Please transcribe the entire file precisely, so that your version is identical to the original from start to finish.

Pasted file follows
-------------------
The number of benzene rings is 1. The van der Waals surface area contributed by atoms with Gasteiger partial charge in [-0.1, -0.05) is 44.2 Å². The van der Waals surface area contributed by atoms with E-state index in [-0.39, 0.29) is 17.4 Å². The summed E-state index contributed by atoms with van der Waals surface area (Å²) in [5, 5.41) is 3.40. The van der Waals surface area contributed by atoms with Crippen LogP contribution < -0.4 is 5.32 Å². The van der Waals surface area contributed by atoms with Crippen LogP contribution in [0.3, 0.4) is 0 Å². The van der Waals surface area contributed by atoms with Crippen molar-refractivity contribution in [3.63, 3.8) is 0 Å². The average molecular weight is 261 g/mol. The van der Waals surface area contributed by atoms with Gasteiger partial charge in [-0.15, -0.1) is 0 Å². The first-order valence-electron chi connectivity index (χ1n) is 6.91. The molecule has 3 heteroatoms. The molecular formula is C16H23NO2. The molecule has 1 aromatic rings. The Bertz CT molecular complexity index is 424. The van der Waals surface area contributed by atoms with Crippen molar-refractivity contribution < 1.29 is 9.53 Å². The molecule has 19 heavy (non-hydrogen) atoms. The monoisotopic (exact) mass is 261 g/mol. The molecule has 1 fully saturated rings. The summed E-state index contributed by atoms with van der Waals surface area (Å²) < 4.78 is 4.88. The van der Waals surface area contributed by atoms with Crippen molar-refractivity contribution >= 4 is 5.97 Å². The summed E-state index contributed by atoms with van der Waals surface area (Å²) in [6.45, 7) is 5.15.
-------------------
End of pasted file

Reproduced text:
The number of benzene rings is 1. The van der Waals surface area contributed by atoms with Gasteiger partial charge in [-0.1, -0.05) is 44.2 Å². The van der Waals surface area contributed by atoms with E-state index in [-0.39, 0.29) is 17.4 Å². The summed E-state index contributed by atoms with van der Waals surface area (Å²) in [5, 5.41) is 3.40. The van der Waals surface area contributed by atoms with Crippen LogP contribution < -0.4 is 5.32 Å². The van der Waals surface area contributed by atoms with Crippen LogP contribution in [0.3, 0.4) is 0 Å². The van der Waals surface area contributed by atoms with Crippen molar-refractivity contribution in [3.63, 3.8) is 0 Å². The average molecular weight is 261 g/mol. The van der Waals surface area contributed by atoms with Gasteiger partial charge in [-0.15, -0.1) is 0 Å². The first-order valence-electron chi connectivity index (χ1n) is 6.91. The molecule has 3 heteroatoms. The molecular formula is C16H23NO2. The molecule has 1 aromatic rings. The Bertz CT molecular complexity index is 424. The van der Waals surface area contributed by atoms with Crippen molar-refractivity contribution < 1.29 is 9.53 Å². The molecule has 19 heavy (non-hydrogen) atoms. The monoisotopic (exact) mass is 261 g/mol. The molecule has 1 fully saturated rings. The summed E-state index contributed by atoms with van der Waals surface area (Å²) < 4.78 is 4.88. The van der Waals surface area contributed by atoms with Crippen molar-refractivity contribution >= 4 is 5.97 Å². The summed E-state index contributed by atoms with van der Waals surface area (Å²) in [6.45, 7) is 5.15.